As valuers, we often find that spray foam insulation has been mis-sold to people, often by scammers and cold callers targeting the more vulnerable homeowners who can least afford to deal with the consequences. We find this particularly reprehensible. 
 
Some of the persuasive ways SPF is mis-sold include:
 
·         As a long-term (80+ years) energy saving investment
·         As a reinforcement for your roof, preventing slates and tiles from slipping
·         Protects water tanks and pipes from freezing
·         Creates a clean, dry loft space
·         May lower energy bills by up to 20%
 
These claims are debatable. Although SPF can be used safely in some houses if installed correctly, we advise to avoid it at all costs. 
 
Say ‘no’ to spray foam insulation!

 

SPF should never be used in older buildings

 
If you live in a beautiful old property, steer well clear of SPF! Spray foam insulation shouldn’t be used in heritage and thatched properties, historical buildings or properties in conservation areas.
 
In fact, according to Heritage House, they have seen entire roofs rotted and unrecoverable after SPF has been used. They state that by using SPF in your roof, ‘…you will devalue your home by the amount that a new roof will cost, and more.’ And we agree.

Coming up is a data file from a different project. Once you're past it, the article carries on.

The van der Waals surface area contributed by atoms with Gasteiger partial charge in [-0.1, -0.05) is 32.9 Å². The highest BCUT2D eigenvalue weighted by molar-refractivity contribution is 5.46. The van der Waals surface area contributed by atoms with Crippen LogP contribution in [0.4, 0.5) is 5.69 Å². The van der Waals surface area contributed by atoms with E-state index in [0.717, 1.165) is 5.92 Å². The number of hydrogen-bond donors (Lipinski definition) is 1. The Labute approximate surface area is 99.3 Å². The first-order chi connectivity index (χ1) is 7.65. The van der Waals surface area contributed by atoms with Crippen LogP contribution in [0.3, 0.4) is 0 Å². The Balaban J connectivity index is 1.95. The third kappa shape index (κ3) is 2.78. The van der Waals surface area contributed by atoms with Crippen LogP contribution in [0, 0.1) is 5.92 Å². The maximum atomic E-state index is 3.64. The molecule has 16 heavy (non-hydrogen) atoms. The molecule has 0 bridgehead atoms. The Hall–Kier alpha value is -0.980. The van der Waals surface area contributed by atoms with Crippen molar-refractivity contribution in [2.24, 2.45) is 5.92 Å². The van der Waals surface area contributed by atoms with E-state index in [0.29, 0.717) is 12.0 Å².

Indeed, a new roof can cost many thousands of pounds, especially for older listed properties that may need hand-made clay roof tiles to ensure it’s in keeping with the surrounding area.
 

Further guidance on SPF coming soon

 
I recently spoke with the Chairman of the RPSA, Alan Milstein, to discuss this topic. We agreed that spray foam is the Japanese Knotweed of roofs.  Milstein said that it causes many concerns and there needs to be a clearer understanding of the product.
 
To that end, Alan said that a stakeholder working group is being set up to include a range of experts with a mix of skill sets. Their objective is to provide clear guidance by spring or summer 2022. 
 
Panel members include:
 
  • Lenders
  • UK Finance
  • RICS
  • RPSA
  • PCA
  • English Heritage 
  • Historic Environment Scotland (Scottish Heritage)
  • Cadw (Welsh Heritage)
  • Government 
 
We look forward to hearing their findings. 

 
Never, ever agree to spray foam insulation!
 
If you’re concerned about SPF in your home, we will help. Get in touch to book an appointment to discuss your current situation, telephone 0800 161 5767, or email info@morgansloane.co.uk for a friendly initial chat.